This one is a problematic episode with a few neat bits.
First of all, the vehicle is lame. Even though the pollen explanation at the end sort of works, I’m not a fan of dreams and the Dream Lord as a gimmick. That might just be personal taste. I called this one the ‘Q’ episode the first time around, in reference to another show’s highly annoying recurring guest.
There seem to be three main ideas the writer is striving for. One, who does Amy really love? This is grade school material at best, not worth an episode of Doctor Who. The question was addressed in a somewhat more adult manner in ‘Boom Town’ – incidently, another episode focused on what the Doctor really is and the effect he has on people. Two, the old preying on the young. Making harmless old people monsters is an idea, I suppose; it’s also a treatment of the Doctor preying on his companions. It left a bad taste in my mouth. Three, growing up. A little Peter Pan; home and family in the village is dull, except to Rory, who is dull to everyone else. It’s a valid theme I suppose, but not very well handled.
Several other things bother me in this episode. The Dream Lord uses guilt as a weapon. The Doctor seems prone to guilt even though a being of his age should be prepared to deal with his own regrets, and little of the blame the Dream Lord (and, incidentally, Davros) lays at his feet is genuinely his. Amy lies to Rory, letting him believe that she shares his dream. I get Amy is supposed to be immature at this point, but it’s still annoying. Finally, there are two suicide scenes. Self-sacrifice, I get, but driving a bus into a house and blowing up a spaceship strike me a bit hard. Uncomfortable material for a family show.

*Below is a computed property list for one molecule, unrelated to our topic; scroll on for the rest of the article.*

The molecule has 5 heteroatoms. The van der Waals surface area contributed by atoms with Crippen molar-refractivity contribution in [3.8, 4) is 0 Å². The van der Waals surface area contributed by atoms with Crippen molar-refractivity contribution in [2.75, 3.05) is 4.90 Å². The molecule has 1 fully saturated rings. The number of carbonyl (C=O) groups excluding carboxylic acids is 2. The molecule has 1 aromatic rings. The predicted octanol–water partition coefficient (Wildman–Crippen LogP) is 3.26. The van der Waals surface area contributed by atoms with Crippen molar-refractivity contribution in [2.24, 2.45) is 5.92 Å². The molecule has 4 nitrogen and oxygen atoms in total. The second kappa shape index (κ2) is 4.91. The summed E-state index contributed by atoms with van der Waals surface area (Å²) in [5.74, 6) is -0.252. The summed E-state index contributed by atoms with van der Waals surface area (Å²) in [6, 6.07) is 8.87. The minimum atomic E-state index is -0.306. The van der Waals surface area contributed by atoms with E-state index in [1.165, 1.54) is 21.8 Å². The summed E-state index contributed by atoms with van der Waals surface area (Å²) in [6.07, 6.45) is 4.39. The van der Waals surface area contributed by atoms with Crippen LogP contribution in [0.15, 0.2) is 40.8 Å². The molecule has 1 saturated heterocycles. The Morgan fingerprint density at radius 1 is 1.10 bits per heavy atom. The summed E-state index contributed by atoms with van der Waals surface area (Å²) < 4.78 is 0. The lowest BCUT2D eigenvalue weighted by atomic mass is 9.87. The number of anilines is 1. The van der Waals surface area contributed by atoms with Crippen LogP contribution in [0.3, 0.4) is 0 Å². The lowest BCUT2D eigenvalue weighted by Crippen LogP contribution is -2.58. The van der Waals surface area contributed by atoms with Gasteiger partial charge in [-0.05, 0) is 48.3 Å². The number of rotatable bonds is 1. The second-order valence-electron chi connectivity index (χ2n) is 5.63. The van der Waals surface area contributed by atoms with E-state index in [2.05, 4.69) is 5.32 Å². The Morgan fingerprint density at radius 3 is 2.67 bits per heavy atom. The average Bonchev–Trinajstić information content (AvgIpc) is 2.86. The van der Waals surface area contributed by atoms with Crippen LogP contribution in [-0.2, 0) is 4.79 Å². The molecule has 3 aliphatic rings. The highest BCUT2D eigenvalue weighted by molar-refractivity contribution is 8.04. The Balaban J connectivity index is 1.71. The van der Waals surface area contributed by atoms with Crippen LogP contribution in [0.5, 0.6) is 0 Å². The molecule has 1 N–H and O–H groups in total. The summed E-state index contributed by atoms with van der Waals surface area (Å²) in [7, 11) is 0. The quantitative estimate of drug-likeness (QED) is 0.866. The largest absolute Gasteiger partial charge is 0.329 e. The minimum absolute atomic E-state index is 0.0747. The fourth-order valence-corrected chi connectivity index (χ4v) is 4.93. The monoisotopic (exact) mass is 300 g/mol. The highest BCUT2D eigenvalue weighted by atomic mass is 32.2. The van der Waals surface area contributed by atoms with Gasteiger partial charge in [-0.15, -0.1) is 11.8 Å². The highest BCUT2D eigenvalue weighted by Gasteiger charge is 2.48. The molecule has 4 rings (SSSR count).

I do enjoy Amy experiencing for the first time her love for Rory. Karen Gillan’s acting is as always flawless.
We come back to the idea of a companion having a life outside the TARDIS, as I commented on with regard to Clara. Here, though, the two companions each have a preference and the divided life is a compromise. I do think they need to make up their minds about what they want as a couple, together, rather than each insisting that the other do things their way. They may be poorly matched in spite of their feelings: the adventurer and the homebody can hardly be happy each with only half the life they truly want.